Blue Skies and Tailwinds .....
2017 Mishawaka Pilots Club. All Rights Reserved. The Mishawaka Pilots Club is not responsible for the misuse of any information provided
MISHAWAKA PILOTS CLUB
In Loving Memory .......
It is with great sadness that we've lost a good friend and long time Pilots Club Member and Veteran, Robert (Bob) Dayhuff.
March 24, 1940 - February 15, 2019
Dr. Robert F. Reed M.D.
Edward J. Meidel
It is with great sadness that we've lost a good friend, Founder, and long time Pilots Club Member and Veteran, Edward J. Meidel
August 1, 1923 - January 4, 2018
It is with great sadness that we've lost a good friend, Founder, and long time Pilots Club Member and Veteran, Dr. Robert F. Reed M.D.
January 4, 1921 - June 5, 2017
It is with great sadness that we've lost a good friend and Pilots Club Member
Roger H. Neff
April 3,1955 - May 18, 2019 (Age 64)
My Friend Roger (by Walt Talbot)
There are people we meet in life that impact us in ways we cannot anticipate. Roger Neff was one of those people.
Roger was born on April 3, 1955 in South Bend, Indiana. The first born son with an older sister and eventually another brother and sister. Roger was diagnosed with spina bifida and hydrocephalus. His mother was told that he would not live past the age of 2. She was urged to institutionalize Roger but refused.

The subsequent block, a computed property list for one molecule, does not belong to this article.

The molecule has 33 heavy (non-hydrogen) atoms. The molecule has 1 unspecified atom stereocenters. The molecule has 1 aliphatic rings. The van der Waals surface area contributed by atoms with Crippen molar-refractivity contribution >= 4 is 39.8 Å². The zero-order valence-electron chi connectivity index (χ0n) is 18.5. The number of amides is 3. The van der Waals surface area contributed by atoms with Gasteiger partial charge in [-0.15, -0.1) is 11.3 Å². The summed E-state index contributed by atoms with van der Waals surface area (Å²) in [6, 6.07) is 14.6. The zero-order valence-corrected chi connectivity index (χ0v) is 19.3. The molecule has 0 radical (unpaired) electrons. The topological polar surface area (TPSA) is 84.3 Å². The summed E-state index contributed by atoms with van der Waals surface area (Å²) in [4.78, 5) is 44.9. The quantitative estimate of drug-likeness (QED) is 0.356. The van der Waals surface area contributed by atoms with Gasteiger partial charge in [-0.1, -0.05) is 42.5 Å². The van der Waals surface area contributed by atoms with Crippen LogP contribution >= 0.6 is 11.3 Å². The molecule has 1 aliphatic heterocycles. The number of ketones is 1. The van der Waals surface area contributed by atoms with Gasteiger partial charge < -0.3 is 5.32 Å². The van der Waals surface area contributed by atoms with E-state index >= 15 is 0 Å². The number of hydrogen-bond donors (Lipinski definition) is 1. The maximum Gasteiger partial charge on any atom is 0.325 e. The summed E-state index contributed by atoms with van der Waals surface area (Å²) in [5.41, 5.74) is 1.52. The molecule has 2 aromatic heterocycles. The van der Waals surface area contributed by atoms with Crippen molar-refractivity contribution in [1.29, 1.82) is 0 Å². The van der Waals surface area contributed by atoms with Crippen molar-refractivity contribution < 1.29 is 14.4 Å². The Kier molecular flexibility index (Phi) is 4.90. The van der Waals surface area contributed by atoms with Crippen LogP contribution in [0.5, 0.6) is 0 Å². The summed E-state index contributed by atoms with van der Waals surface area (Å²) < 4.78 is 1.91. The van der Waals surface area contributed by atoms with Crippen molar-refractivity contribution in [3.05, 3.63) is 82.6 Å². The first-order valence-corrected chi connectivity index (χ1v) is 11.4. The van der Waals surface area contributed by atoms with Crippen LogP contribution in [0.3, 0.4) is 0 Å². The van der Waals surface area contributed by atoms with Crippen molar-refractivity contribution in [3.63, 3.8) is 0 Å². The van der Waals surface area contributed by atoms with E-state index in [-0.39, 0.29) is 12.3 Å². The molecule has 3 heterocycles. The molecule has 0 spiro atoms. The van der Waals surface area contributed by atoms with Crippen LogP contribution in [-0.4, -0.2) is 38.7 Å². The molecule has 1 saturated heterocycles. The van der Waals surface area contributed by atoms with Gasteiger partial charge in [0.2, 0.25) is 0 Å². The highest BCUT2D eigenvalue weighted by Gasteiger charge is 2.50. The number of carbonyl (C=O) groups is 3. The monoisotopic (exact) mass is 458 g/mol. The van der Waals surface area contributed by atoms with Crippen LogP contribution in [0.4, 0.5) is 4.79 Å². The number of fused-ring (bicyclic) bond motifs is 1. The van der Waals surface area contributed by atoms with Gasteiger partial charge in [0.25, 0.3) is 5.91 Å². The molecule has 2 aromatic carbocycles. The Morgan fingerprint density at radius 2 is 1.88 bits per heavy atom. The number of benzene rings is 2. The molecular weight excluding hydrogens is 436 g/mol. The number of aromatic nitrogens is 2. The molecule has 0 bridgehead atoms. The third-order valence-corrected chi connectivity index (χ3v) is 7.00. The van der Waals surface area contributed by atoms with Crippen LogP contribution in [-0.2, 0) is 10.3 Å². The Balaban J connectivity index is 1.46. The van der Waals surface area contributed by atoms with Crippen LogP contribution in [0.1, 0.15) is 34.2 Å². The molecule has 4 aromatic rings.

Roger’s mother taught him how to read which became one of his favorite pastimes and
ultimately made him a rogue scholar of sorts. He was always learning. His favorite subject was history, specifically 20th century military history. If you asked Roger a question such as, “How did the US get involved in Vietnam?” He would answer the question starting with French colonization, then WWII fallout, Dien Bien Phu, the Tet offensive, and the hasty evacuation of Saigon. Dates, context, key and secondary players were always found within these answers. The depth and detail of Roger’s knowledge and memory was incomparable to most people I know including myself.
There were many other subjects that sparked Roger’s interest and often came up in
conversation. Recreational subjects included deep sea diving, formula 1 racing, classic movies and TV (Buck Rogers, Clutch Cargo), and mountaineering. Philosophy, cosmology, theology, and medical science were always up for debate with Roger. He loved sipping on a good cup of coffee and being challenged on his ideas. He was willing to learn from others as well as teach. At the end of the day, being friends with people who had opposing views was foundational to a free society in Roger’s eyes.
As a skeptic, Roger struggled to understand where and how a supreme cosmic being fit into the plethora of information he had absorbed through the years. He thought it impossible that the universe was simply a result of chance, matter, and time. However, he struggled with the problem of evil in the world. This sparked many talks of objective versus subjective moral reasoning, truth, human value, social justice, etc.
If I had one word to describe Roger it would be “aviator.” Out of all the complexity and depth of Roger’s knowledge, aviation was his passion. It was certainly the bookends of our relationship. Our first and last interaction. From the Wright brothers to NASA to current aviation trends, Roger was an expert.